President-elect Donald Trump campaigned against the multi-trillion dollar military industrial-counterterrorism complex (MICC). Democratic presidential nominee Hillary Clinton and her battalions of neo-con myrmidons were its drum majors.
If Mr. Trump refrains from dismantling the MICC in favor of invincible self-defense, he will have betrayed his constituents. He will be another outsider who becomes an insider by the seduction of power.
The MICC represents the worst investment in the history of mankind. Continuing MICC wars in Iraq and Afghanistan, for instance, have cost a staggering $6 trillion—nearly one-third of the entire national debt. In exchange for that sum, they have begotten an escalation of international terrorism, record opium production, the birth of the Islamic State of Iraq and Syria (ISIS), and a strengthening of arch-enemy Iran. The MICC is unworthy of even a sentence in The Art of the Deal.
Mr. Trump campaigned on making America great again.
In foreign policy, America’s greatness and glory has been the celebration of liberty at home, and exerting influence abroad by example. The principles of equality, self-government, and liberty enshrined in the Declaration of Independence and U.S. Constitution fell like hammer blows on an anvil across monarchical Europe.
Then-Secretary of State John Quincy Adams elaborated in his July 4, 1821 Address to Congress that preserving America’s greatness meant renouncing war except in self-defense, and creating an invincible national shield with the motto: “Freedom, Independence, Peace.” Thus, when Hungary pleaded for United States military intervention to defend against the Russian Bear under the banner of “world leader,” Sen. Henry Clay responded:
“Far better is it for ourselves, for Hungary, and for the cause of liberty, that, adhering to our wise, pacific system, and avoiding the distant wars of Europe, we should keep our lamp burning brightly on this western shore as a light to all nations, than to hazard its utter extinction amid the ruins of fallen or falling republics of Europe.”
Clay was echoing President George Washington’s Farewell Address warning against foreign entanglements.
The United States lost its greatness with the birth of the MICC after World War II. It inflated danger abroad manifold to justify its existence and growth. At present, the MICC is gratuitously waging war in seven countries: Somalia, Yemen, Libya, Syria, Iraq, Afghanistan, and Pakistan. It is also engaged in indefinite global wars against ISIS and Al-Qaeda. The MICC scoffs at Abraham Lincoln’s pinpointing the true danger to American greatness:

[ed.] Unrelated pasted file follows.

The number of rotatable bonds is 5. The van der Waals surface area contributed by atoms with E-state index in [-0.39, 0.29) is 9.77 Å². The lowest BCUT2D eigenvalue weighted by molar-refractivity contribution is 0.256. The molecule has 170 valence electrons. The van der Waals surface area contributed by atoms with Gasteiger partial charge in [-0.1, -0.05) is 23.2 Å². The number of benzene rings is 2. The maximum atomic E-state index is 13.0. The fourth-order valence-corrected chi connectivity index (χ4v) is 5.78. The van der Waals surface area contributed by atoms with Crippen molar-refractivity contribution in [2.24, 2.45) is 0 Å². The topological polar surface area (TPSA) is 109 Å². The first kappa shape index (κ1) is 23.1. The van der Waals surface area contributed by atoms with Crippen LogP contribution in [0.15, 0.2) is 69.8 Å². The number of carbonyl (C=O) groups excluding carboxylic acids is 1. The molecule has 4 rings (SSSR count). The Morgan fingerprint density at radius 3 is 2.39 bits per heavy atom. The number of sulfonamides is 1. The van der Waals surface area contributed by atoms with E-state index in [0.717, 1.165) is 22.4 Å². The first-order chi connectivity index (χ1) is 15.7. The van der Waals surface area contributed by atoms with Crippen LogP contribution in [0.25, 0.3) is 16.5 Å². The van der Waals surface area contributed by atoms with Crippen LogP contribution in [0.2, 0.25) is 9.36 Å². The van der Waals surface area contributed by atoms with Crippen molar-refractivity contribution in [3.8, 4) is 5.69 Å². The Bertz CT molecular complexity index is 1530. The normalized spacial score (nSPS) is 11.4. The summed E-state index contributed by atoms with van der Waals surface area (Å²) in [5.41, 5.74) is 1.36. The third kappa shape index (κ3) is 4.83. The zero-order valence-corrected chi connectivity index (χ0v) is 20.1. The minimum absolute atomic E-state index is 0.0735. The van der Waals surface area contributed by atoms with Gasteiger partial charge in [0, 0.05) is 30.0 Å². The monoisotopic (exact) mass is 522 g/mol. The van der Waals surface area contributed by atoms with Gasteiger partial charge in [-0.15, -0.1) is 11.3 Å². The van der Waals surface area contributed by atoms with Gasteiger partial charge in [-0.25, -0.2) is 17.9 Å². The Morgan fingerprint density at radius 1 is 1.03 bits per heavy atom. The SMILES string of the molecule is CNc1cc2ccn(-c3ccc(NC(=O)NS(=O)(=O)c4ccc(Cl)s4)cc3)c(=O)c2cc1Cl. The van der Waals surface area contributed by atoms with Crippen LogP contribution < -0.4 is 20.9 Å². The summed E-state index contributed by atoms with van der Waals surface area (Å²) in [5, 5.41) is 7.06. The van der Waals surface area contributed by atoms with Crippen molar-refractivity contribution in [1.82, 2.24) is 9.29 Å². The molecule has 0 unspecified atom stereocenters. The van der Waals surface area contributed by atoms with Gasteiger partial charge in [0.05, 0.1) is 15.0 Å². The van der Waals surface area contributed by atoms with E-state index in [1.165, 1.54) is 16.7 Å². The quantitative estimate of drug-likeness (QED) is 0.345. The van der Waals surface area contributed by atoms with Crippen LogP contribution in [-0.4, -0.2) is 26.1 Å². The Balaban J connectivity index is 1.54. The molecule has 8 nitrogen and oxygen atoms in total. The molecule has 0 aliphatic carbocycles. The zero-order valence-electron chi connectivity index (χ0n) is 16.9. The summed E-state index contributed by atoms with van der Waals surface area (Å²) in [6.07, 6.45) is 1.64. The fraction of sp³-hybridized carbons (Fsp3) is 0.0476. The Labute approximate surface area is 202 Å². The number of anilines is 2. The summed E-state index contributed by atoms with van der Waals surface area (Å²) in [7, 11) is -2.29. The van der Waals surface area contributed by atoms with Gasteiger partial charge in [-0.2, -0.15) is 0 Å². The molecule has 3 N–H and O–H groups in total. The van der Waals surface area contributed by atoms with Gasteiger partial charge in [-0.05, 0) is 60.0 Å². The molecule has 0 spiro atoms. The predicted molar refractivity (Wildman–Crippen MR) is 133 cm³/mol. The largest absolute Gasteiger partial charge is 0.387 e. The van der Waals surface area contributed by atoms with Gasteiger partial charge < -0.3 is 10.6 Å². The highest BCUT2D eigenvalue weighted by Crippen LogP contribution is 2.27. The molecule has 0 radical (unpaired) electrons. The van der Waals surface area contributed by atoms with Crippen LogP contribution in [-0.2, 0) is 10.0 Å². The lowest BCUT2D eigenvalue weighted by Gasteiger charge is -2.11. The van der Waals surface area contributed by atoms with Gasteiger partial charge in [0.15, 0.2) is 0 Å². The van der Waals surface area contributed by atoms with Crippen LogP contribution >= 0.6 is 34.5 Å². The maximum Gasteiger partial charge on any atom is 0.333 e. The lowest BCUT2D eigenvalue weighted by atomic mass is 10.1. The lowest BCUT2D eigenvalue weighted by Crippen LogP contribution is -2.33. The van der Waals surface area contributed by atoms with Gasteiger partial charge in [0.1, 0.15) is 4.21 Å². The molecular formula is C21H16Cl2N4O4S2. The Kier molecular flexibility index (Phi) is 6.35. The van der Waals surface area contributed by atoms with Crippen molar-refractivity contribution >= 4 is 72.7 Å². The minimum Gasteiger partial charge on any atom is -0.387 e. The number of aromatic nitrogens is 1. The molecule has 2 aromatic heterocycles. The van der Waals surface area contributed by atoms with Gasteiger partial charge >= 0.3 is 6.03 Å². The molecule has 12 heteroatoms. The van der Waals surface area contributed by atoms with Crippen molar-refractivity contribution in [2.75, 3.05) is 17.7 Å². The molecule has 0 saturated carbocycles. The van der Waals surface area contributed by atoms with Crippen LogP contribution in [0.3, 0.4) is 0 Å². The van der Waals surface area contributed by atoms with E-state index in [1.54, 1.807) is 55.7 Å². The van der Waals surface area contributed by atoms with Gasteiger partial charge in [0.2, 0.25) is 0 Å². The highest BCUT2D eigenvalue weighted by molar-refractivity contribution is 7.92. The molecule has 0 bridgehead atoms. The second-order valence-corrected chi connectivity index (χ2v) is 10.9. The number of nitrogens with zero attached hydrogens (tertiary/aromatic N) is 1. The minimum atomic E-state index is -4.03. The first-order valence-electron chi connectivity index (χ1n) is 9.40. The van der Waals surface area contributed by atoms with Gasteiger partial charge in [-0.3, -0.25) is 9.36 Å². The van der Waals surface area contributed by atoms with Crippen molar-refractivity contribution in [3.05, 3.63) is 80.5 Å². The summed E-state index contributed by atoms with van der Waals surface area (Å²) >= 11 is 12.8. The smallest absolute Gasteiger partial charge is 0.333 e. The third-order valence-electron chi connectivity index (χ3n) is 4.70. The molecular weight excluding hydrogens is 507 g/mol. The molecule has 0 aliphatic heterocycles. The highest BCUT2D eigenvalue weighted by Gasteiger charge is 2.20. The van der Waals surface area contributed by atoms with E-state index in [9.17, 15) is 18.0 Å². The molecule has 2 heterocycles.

“-At what point shall we expect the approach of danger? By what means shall we fortify against it? — Shall we expect some transatlantic military giant, to step the Ocean, and crush us at a blow? Never! —All the armies of Europe, Asia and Africa combined, with all the treasure of the earth (our own excepted) in their military chest; with a Buonaparte for a commander, could not by force, take a drink from the Ohio, or make a track on the Blue Ridge, in a trial of a thousand years.
“At what point then is the approach of danger to be expected? … It cannot come from abroad. If destruction be our lot, we must ourselves be its author and finisher. As a nation of freemen, we must live through all time, or die by suicide.”
To make America great again, President Trump’s foreign policy slogan should be “Tens of billions for defense, but not one cent for world leadership.”
President Trump should immediately end all of the MICC’s wars that are diverting trillions of dollars away from the construction of needed infrastructure; making us less safe by creating more enemies than they are destroying; hijacking our national genius away from production to killing; and, giving birth to a surveillance state that targets every “not-yet-guilty” American.
President Trump should redeploy all of our armed forces stationed abroad back to the United States to defend our borders, our sea lanes, our air space, and our cyberspace. As Otto von Bismarck would not risk the bones of a single Pomeranian grenadier for the whole of the Balkans, President Trump should not risk the life of a single American soldier for a foreigners or foreign nations without allegiance to us. To symbolize his commitment to invincible self-defense, President Trump should give our armed forces a pay raise after redeployment to the United States.
He should also renounce any treaty commitment to defend another nation from aggression as unconstitutional. The United States Supreme Court held in Reid v. Covert that treaties cannot override the Constitution; and, the latter entrusts to Congress exclusive responsibility for war under Article I, section 8, clause 11. Treaties involve only the Senate.
Finally, President Trump should renounce the Joint Comprehensive Plan of Action (JCPOA) with Iran purporting to restrain its nuclear ambitions. By any legal or historical standard, the JCPOA was a treaty requiring Senate ratification by a two-thirds majority. Instead, President Obama promulgated the JCOPA as an executive agreement in circumvention of the Constitution’s Treaty Clause.
The Constitution is too important to America’s greatness to sacrifice on the altar of political expediency.
Copyright © 2019 The Washington Times, LLC.